Atlanta native Charles Redding named CEO and President of MedShare

ImageThe MedShare family welcomes Charles Redding as its new Chief Executive Officer (CEO) and President, effective May 5, 2014. Redding succeeds Meridith Rentz, who served as the organization’s CEO and President for the last three years. Rentz resigned in April 2014 to spend more time with her family. Her last day at MedShare was May 2nd.

“Charles has a keen global perspective and a strong vision for MedShare’s ongoing commitment to making the world a better place,” said Thomas Asher, MedShare’s board chair. “What Charles has done for MedShare in just two years is outstanding. He is the right person at the right time to take our organization to the next level of service excellence for our recipients worldwide.”

Redding has been MedShare’s Chief Operating Officer (COO) since 2012. He led the company’s efforts to expand into the Northeast by opening a Sorting & Collection Center in Secaucus, New Jersey. Prior to this role, he held a number of senior management positions with Johnson & Johnson (J&J) including the first Plant Manger for Ethicon in Juarez, Mexico and Director of Asia Pacific Operations, where he was based in Shanghai, China and managed facilities in China and India. His latest role at J&J was that of Vice President of Global Operations for their Aesthetic Medicine business. He was responsible for 1200 employees in the U.S., France, The Netherlands, and Mauritius and managed a 200 million dollar budget. A native of Atlanta, Redding graduated from the Georgia Institute of Technology with a bachelors degree in Chemical Engineering, and received a certificate in Team Management from the Daniel School of Management at the University of South Carolina.

“It’s an honor to be leading MedShare as our 15th anniversary year comes to a close,” said Redding. “The support and commitment of our board of trustees, regional council members, staff, and volunteers will help us make an even greater impact on the health care of the recipients we serve in local U.S. communities and around the world.”

Founded in Atlanta in 1998, MedShare sources essential, surplus medical supplies and equipment, and delivers them directly to underserved populations worldwide while lessening the impact of medical waste in the U.S. Its ultimate goal is to improve the quality of life of people, communities, and the planet.

Since its founding, MedShare has mobilized thousands of community volunteers, corporate, hospital, and nongovernmental partners to ship nearly 1,000 forty-foot containers to hospitals and clinics in need in over 95 countries, including free clinics in the U.S. In addition to Atlanta, MedShare has offices in the San Francisco Bay and the New York City metropolitan areas.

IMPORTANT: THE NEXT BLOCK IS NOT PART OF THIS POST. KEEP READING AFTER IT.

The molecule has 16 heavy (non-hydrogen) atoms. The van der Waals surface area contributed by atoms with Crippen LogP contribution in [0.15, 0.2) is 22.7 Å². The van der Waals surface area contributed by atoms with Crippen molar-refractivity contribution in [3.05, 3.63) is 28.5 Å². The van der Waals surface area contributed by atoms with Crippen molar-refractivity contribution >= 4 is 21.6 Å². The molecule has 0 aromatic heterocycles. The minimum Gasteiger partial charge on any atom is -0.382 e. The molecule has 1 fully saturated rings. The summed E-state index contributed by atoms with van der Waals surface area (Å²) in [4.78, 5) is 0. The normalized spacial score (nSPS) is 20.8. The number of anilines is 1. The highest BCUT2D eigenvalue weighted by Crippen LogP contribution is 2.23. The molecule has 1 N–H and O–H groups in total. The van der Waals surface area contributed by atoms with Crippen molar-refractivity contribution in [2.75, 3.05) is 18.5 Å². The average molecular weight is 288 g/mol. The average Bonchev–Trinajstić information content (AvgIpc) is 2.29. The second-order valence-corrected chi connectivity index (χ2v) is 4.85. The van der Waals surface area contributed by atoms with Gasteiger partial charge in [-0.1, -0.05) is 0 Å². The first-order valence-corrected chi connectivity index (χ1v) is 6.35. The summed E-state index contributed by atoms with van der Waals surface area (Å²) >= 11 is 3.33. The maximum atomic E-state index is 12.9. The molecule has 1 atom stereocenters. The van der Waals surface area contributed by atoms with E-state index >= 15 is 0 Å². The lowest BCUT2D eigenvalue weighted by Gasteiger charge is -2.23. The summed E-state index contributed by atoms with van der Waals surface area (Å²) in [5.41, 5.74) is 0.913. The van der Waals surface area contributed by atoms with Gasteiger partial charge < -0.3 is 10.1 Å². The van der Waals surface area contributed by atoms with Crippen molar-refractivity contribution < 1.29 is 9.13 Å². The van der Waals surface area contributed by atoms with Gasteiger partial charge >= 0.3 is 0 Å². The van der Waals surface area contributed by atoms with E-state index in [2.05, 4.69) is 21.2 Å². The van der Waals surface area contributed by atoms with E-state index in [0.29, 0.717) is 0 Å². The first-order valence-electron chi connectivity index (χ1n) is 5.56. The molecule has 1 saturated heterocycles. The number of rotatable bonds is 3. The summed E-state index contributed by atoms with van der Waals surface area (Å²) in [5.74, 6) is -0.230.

Join us for an Interfaith Panel TONIGHT!

Looking for a meaningful way to celebrate International Women’s Day? Look no further… join MedShare’s Faiths Act Fellows tonight for an interfaith discussion on Faith as a Force For Good: Joining the Fight Against Malaria. The event is sure to spark lively discussion and will lead into a dialogue of how we can help fight malaria.

The panel of three distinguished speakers – Rabbi Dr. Analia Bortz, Congregation Or Hadash; Reverend Dr. Gerald Durley, Providence Missionary Baptist Church; Tayyibah Taylor, Editor in Chief of Azizah Magazine – will be moderated by MedShare’s Vice President of Corporate and International Relations, Nell Diallo.

It will begin at 7pm this evening at Providence Missionary Baptist Church; directions can be found here.

Are you planning on joining us this evening? Confirm your attendance on Facebook here!

MEET Clint and Sana: interfaith workers and medical supply crafters

By now, you likely know Clint Fluker and Sana Rahim, MedShare’s Faiths Act Fellows. (You don’t? Catch up here and here, and read about their current project here.) They were recently interviewed by The FEED Atlanta, and we wanted to share the wonderful Q & A session. You can read it on their website here, or scroll down…

MEET Clint and Sana: interfaith workers and medical supply crafters

by Melonie Tharpe on FEED

Atlanta has a lot of diversity.  With people from hundreds of different countries converging here every day, so the need for understanding is great.  We sat down with Sana and Clint who are undertaking an interfaith program at MedShare to learn what it takes to bridge the divide religious differences can cause.  They provided us a great tour of MedShare, an international organization that recycles medical supplies before we got down to interview business.